Especially when people think about testing they assume that essay topics are completely inane. Well perhaps this has been true in the past, but these days I see many essay topics that do focus on very broad personal issues and encourage the students to explore things using any creativity they can come up with. So the problem that he's discussing in his essay is somewhat contrived. In fact, students are encouraged to write about unusal, quirky and personal issues even in test settings. Not only that, but some of them come up with some really beautiful work even in the constrained environment of a test session. There are limits, but it's really not that bad.
    I'm trying to think of an example. Here, today I had some that were on the topic of living through a difficult experience. That's a very general topic that refers you specifically into your own personal life. I read some real beauties. Actually that wasn't GRE though. That was another class. I had a bunch of GMAT today, but that's another story as well. Those are fun in a different way.
    Anyhow, it's really not so bad and I always teach the students that if you get a lousy topic you can usually write your way around it.
    My MA was in Comp, but as an undergrad I did Creative Writing. Any MFAs in the house? Losers!
    There's no way you can tell me that these kinds of writing courses make writing boring. If anything they can get too edgey. We used to have all kinds of hardcore sexual stuff written about other people in the class and it was like who's going to say when? I guess it depends where you go to school.
    Well, I'm rambling at 4:50Am so let me just close up with this bit of writing advice. If you want to have good time as a writing major try San Diego State. They've got a sweet writing department. You won't get rich, but you probably won't regret it either.
    • There's no way you can tell me that these kinds of writing courses make writing boring.

      Writing is not a boring endeavor. Nor are classes about writing necessarily boring. As with most things, what turns the student off is the teacher(s). What prevents students from pursuing writing more often is not subject, but the people who stand in the way that discourage its exploration.

      Writing, at least in high-school, is artistic and subjective. Artistic in the sense that you can spend hours trying to improve

  • by twifosp (532320) on Tuesday September 07, 2004 @03:48PM (#10181836)
    I think that the essay rules ruined the essay.

    In school we focus on the rules, in terms of how an essay should be structured, and what it should contain.

    Rules like spelling and grammar ARE important, but not as important as the content. I'd rather read an easy by a brilliant person with English as a second langauge, who doesn't write very well, opposed to an essay written perfectly by a random bloke.

    This is where the English class ruined the essay. It was graded on those rules, and seldom on content.

    They should focus on free thinking, creative writing, as much, if not more than the structure.
    • That's largely because the essay in English class was to exercise grammar and vocabulary (which includes spelling btw). It is nice to read essays with good content, but if the grammar, use of terms and spelling are horribly incorrect then it's completely useless to most readers.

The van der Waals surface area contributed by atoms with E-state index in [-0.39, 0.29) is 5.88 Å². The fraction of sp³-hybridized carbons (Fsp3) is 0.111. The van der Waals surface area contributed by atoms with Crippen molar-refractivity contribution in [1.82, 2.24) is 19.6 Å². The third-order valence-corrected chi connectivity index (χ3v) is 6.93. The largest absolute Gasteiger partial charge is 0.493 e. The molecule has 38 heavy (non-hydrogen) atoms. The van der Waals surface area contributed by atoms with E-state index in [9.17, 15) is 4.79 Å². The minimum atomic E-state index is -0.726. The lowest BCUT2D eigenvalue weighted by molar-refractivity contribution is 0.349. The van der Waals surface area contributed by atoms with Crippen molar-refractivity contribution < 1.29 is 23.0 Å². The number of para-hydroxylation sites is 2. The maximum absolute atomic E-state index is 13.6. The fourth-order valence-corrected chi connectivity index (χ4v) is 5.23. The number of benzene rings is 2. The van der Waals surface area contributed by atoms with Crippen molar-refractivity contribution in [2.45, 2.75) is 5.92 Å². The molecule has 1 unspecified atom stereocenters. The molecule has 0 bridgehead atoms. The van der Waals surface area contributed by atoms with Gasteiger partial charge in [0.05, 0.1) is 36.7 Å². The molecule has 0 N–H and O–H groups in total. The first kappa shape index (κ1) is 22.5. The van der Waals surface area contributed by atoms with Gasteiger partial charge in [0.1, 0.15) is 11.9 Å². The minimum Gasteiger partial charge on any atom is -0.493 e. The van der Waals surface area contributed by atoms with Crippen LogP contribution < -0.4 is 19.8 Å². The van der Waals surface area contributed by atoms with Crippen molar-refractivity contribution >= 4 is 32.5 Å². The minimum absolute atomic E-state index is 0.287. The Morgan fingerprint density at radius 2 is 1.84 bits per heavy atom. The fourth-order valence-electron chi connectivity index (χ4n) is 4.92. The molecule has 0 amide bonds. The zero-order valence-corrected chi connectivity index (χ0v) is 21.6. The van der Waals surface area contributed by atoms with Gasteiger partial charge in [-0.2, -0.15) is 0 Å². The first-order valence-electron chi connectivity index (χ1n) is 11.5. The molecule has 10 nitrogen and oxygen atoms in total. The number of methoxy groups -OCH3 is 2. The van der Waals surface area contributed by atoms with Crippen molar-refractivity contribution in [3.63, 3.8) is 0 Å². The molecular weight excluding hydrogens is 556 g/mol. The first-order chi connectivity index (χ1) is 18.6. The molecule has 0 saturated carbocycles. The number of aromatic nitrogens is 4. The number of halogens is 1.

• Except form and content are intimately entwined. A truly perfect piece of writing will not only be formally precise but intellectually stimulating. You can have all the brilliant ideas you want, but if you can't express them in a clear, engaging manner, you've got a handful of roubles in a world of American vending machines: your currency ain't gonna get you a Mountain Dew. And yes, sure, clear writing without interesting thought contained within it is pretty worthless, but. I guess the point is: you can't
    • Well, there are two problems addressed by an English class. The first is "How do I write?" The second is "What do I write about?"

      Your assertion that merely teaching the first is a disservice is completely valid. However, it is far better to have students writing boring, but cogent works rather than an exciting mess. For one thing, many students are already good at writing interesting crud. For another, it's extremely difficult to teach creativity. Creativity is learned almost through osmosis...it is
  • Where's Arc, Paul? (Score:5, Interesting)

    by GCP (122438) on Tuesday September 07, 2004 @03:49PM (#10181845)
    I enjoy reading Paul's various works, but I'd sure rather have Arc.

    After generating considerable excitement about Arc, a lot of discussion, and frequent updates to his Arc website, Paul simply went silent regarding Arc.

    Yes, it's true that he'll attend conferences to give keynotes. He'll be billed as the guy behind Arc, but then his talk won't so much as give a status report.

    Some have lamented that he has appparently chosen to take the cathedral approach instead of the bazaar with Arc, but I don't see any signs of a cathedral, either. For a language to stand some chance of success these days, it needs a lively developer community. I see no signs that Paul is even interested in hearing from anyone else, much less soliciting help. For the guy who built Yahoo Stores, putting up a discussion board for Arc discussion wouldn't be much of a challenge, but he's never done so.